When Nino Baragli and Bob Guccione cut the film together, several scenes were truncated and cut into the film in a seemingly random order. A few examples of scenes made fragmented in editing: (1) The opening is a fragment of a scene that was meant to occur immediately following Tiberius' death (this is why Caligula is clean-shaven in this scene but has a beard in the next). It was supposed to depict Caligula and Drusilla enjoying their new freedom as they no longer need to worry about being seen by Tiberius' informers. The scene is almost certainly shorter than it was intended to be, and thus is now a meaningless fragment. (2) The scene that was meant to be the opening is cut in half and moved around. In the final cut, the first half of this scene (which depicts Caligula expressing to Drusilla his worries about Tiberius killing him) occurs between Caligula's tour of the grotto and Nerva's suicide. The second half of the scene (where Caligula and Drusilla fool around and are caught by Macro) now immediately follows the opening credits. (3) When Caligula and Nerva walk down the path to Tiberius' pool, we can hear people being tortured behind a curtain, which Caligula looks through at one point. The fragments of people being tortured several scenes later were meant to be intercut with the scene of Caligula and Nerva in the hall. Also, several scenes later, we see bodies being taken off crosses and servants clearing the pathway. These were meant to act as establishing shots for the scene in the hall. (4) Mixed in the scene on Tiberius' pleasure grotto are shots of an orgy, some of which were filmed through mirrors. It's unclear what the purpose of these shots was, but they were obviously not meant for this scene (as they take place in a different room, and, thus, are cutaways to a location across the palace). (5) In the scene where Caligula, Caesonia and Drusilla have sex, the movie includes inserts of a lesbian tryst that was one of the extra scenes shot by Bob Guccione. This footage replaces shots that made this scene necessary for the plot (the original concept had the palace informers looking through the peephole, thus explaining the closeups of the moon face in the bedroom), as well as a different lesbian act featuring the ladies-in-waiting, shot by Tinto Brass. (6) The shot of Caligula being scared by a blackbird while playing with a rat was originally part of a much longer scene in which he sets up many small chariots for a race to entertain his daughter, and, thus, was also meant to be included somewhere in between the "I am God" scene and the imperial bordello scene (along with several other cut scenes (such as the sacrificial scene and the scene where Caligula claims himself to be king of the gods) and relocated scenes (such as Proculus' death)).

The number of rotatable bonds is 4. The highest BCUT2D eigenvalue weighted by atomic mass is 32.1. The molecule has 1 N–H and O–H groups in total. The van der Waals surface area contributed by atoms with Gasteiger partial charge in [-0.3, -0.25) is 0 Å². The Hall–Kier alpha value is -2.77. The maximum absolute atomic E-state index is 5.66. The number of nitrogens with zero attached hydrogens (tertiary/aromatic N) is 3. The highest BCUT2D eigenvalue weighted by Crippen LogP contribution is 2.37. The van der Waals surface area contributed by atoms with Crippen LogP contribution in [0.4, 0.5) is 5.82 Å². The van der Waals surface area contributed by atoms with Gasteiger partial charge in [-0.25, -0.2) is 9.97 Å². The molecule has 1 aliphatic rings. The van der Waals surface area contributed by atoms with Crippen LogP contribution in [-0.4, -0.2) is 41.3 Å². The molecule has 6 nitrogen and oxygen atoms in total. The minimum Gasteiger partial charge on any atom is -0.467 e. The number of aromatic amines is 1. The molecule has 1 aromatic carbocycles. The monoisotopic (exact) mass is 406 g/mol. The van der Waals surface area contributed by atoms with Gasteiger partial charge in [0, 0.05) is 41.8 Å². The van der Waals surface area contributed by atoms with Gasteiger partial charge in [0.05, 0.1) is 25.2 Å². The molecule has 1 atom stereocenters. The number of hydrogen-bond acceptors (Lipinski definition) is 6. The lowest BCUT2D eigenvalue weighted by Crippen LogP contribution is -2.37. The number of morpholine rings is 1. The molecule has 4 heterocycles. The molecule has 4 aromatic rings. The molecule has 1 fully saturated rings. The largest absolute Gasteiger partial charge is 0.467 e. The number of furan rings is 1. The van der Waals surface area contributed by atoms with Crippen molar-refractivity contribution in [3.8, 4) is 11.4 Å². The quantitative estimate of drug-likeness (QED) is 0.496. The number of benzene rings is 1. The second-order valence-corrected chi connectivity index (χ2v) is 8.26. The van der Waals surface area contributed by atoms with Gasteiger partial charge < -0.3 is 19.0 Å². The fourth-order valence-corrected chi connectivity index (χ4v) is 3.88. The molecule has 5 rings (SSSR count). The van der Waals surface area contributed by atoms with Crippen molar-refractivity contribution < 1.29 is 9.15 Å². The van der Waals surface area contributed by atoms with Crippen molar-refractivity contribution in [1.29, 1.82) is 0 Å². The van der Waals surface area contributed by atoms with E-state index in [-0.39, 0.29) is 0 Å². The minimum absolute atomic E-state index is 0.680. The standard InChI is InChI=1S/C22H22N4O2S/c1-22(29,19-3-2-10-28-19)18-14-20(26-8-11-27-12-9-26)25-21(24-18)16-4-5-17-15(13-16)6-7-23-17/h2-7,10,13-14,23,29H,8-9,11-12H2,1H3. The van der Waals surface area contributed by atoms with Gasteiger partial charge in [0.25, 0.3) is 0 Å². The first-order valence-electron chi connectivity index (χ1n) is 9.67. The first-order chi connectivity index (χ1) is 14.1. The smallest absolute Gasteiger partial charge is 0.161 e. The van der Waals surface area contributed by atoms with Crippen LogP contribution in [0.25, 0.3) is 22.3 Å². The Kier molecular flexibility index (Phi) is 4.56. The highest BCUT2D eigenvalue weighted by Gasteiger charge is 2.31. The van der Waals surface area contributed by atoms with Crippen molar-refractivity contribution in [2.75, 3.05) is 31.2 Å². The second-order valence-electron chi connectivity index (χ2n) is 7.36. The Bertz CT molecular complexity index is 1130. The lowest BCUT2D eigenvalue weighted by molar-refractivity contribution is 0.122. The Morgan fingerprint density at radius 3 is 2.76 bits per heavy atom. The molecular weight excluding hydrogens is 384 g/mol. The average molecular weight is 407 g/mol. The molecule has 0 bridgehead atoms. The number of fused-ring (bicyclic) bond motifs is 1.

Gore Vidal's screenplay had a strong focus on homosexuality, leading Bob Guccione to demand rewrites which toned down the homosexual content for wider audience appeal. Guccione was concerned that Vidal's script contained several homosexual sex scenes and only one scene of heterosexual sex, which was between Caligula and his sister Drusilla